-- Overwrite the leftmost and rightmost positions with the lowest and highest values.
set item l of o's lst to lowest
set item r of o's lst to highest

-- Narrow the range for the next iteration.
set l to l + 1
set r to r - 1
end repeat
end squeezeSort

set l to {}
repeat 500 times
set end of my l to random number 500
end repeat

squeezeSort(l, 1, (count l))
l
``````

13th September 2010: I’ve uploaded a new version of this script with a bug fix and more flexible range parameters, as part of a collection, to ScriptBuilders.

I was searching for a way to sort an array of numbers and found this thread.

however it doesn’t seem to work for may array ??? any help would be greatly appreciated

here is my array

``````
set myArray to {36, 1189, 2342, 37, 1190, 2343, 38, 1191, 2344, 39, 1192, 2345, 40, 1193, 2346, 41, 1194, 2347, 42, 1195, 2348, 43, 1196, 2349, 44, 1197, 2350, 45, 1198, 2351, 46, 1199, 2352, 47, 1200, 2353, 48, 1201, 2354, 49, 1202, 2355, 50, 1203, 2356, 51, 1204, 2357, 52, 1205, 2358, 53, 1206, 2359, 54, 1207, 2360, 55, 1208, 2361, 56, 1209, 2362, 57, 1210, 2363, 58, 1211, 2364, 59, 1212, 2365, 60, 1213, 2366, 61, 1214, 2367, 62, 1215, 2368, 63, 1216, 2369, 64, 1217, 2370, 65, 1218, 2371, 66, 1219, 2372, 67, 1220, 2373, 68, 1221, 2374, 69, 1222, 2375, 70, 1223, 2376, 71, 1224, 2377, 72, 1225, 2378, 73, 1226, 2379, 74, 1227, 2380, 75, 1228, 2381, 76, 1229, 2382, 77, 1230, 2383, 78, 1231, 2384, 79, 1232, 2385, 80, 1233, 2386, 81, 1234, 2387, 82, 1235, 2388, 83, 1236, 2389, 84, 1237, 2390, 85, 1238, 2391, 86, 1239, 2392, 87, 1240, 2393, 88, 1241, 2394, 89, 1242, 2395, 90, 1243, 2396, 91, 1244, 2397, 92, 1245, 2398, 93, 1246, 2399, 94, 1247, 2400, 95, 1248, 2401, 96, 1249, 2402, 97, 1250, 2403, 98, 1251, 2404, 99, 1252, 2405, 100, 1253, 2406, 101, 1254, 2407, 102, 1255, 2408, 103, 1256, 2409, 104, 1257, 2410, 105, 1258, 2411, 106, 1259, 2412, 107, 1260, 2413, 108, 1261, 2414, 109, 1262, 2415, 110, 1263, 2416, 111, 1264, 2417, 112, 1265, 2418, 113, 1266, 2419, 114, 1267, 2420, 115, 1268, 2421, 116, 1269, 2422, 117, 1270, 2423, 118, 1271, 2424, 119, 1272, 2425, 120, 1273, 2426, 121, 1274, 2427, 122, 1275, 2428, 123, 1276, 2429, 124, 1277, 2430, 125, 1278, 2431, 126, 1279, 2432, 127, 1280, 2433, 128, 1281, 2434, 129, 1282, 2435, 130, 1283, 2436, 131, 1284, 2437, 132, 1285, 2438, 133, 1286, 2439, 134, 1287, 2440, 135, 1288, 2441, 136, 1289, 2442, 137, 1290, 2443, 138, 1291, 2444, 139, 1292, 2445, 140, 1293, 2446, 141, 1294, 2447, 142, 1295, 2448, 143, 1296, 2449, 144, 1297, 2450, 145, 1298, 2451, 146, 1299, 2452, 147, 1300, 2453, 148, 1301, 2454, 149, 1302, 2455, 150, 1303, 2456, 151, 1304, 2457, 152, 1305, 2458, 153, 1306, 2459, 154, 1307, 2460, 155, 1308, 2461, 156, 1309, 2462, 157, 1310, 2463, 158, 1311, 2464, 159, 1312, 2465, 160, 1313, 2466, 161, 1314, 2467, 162, 1315, 2468, 163, 1316, 2469, 164, 1317, 2470, 165, 1318, 2471, 166, 1319, 2472, 167, 1320, 2473, 168, 1321, 2474, 169, 1322, 2475, 170, 1323, 2476, 171, 1324, 2477, 172, 1325, 2478, 173, 1326, 2479, 174, 1327, 2480, 175, 1328, 2481, 176, 1329, 2482, 177, 1330, 2483, 178, 1331, 2484, 179, 1332, 2485, 180, 1333, 2486}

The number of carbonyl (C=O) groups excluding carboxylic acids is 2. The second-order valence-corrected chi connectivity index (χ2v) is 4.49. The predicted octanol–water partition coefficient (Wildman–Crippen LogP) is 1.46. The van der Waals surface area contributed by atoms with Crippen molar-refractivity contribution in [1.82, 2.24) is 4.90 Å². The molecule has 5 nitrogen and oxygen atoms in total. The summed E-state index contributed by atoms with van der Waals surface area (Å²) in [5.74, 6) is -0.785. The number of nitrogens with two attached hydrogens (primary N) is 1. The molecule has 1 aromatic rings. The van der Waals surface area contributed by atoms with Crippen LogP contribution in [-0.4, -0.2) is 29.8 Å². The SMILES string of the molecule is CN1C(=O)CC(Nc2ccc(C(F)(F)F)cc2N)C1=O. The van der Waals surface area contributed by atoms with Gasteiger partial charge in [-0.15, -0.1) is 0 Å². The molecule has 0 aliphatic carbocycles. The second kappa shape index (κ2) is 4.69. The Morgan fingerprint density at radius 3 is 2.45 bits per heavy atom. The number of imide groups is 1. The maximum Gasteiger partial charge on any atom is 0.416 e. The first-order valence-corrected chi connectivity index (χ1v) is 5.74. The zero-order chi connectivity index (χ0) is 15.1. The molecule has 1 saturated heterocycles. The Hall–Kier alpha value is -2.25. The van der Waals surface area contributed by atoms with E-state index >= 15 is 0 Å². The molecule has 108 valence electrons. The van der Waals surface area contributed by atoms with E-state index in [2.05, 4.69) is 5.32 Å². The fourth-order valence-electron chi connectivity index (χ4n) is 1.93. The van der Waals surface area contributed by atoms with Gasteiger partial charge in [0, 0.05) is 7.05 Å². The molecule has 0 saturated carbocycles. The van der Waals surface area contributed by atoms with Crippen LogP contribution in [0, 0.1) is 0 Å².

``````

thanks again
mm

edit: sorry I’m not sure what is wrong here but your code is of course fine

Hi,

your array is actually a list and Nigel’s squeezeSort routine works perfectly

``````squeezeSort(myArray, 1, count myArray)
myArray --> {36, 37, 38., 2485, 2486}
``````

Yes. mcgrailm hasn’t said in what way it’s not working for him, but people are sometimes confused by the fact that my sort implementations sort the actual lists passed to them; they don’t return sorted copies. (This is helps with the speed.) Additionally, since squeezeSort is almost fast enough to be useful, I’ve embellished it with the ability to sort just a certain range of the target list. So it needs three parameters: the list itself and the indices of the first and last items in the range. To have the entire list sorted, the indices need to be 1 and the length of the list.

Hope that clears things up a little.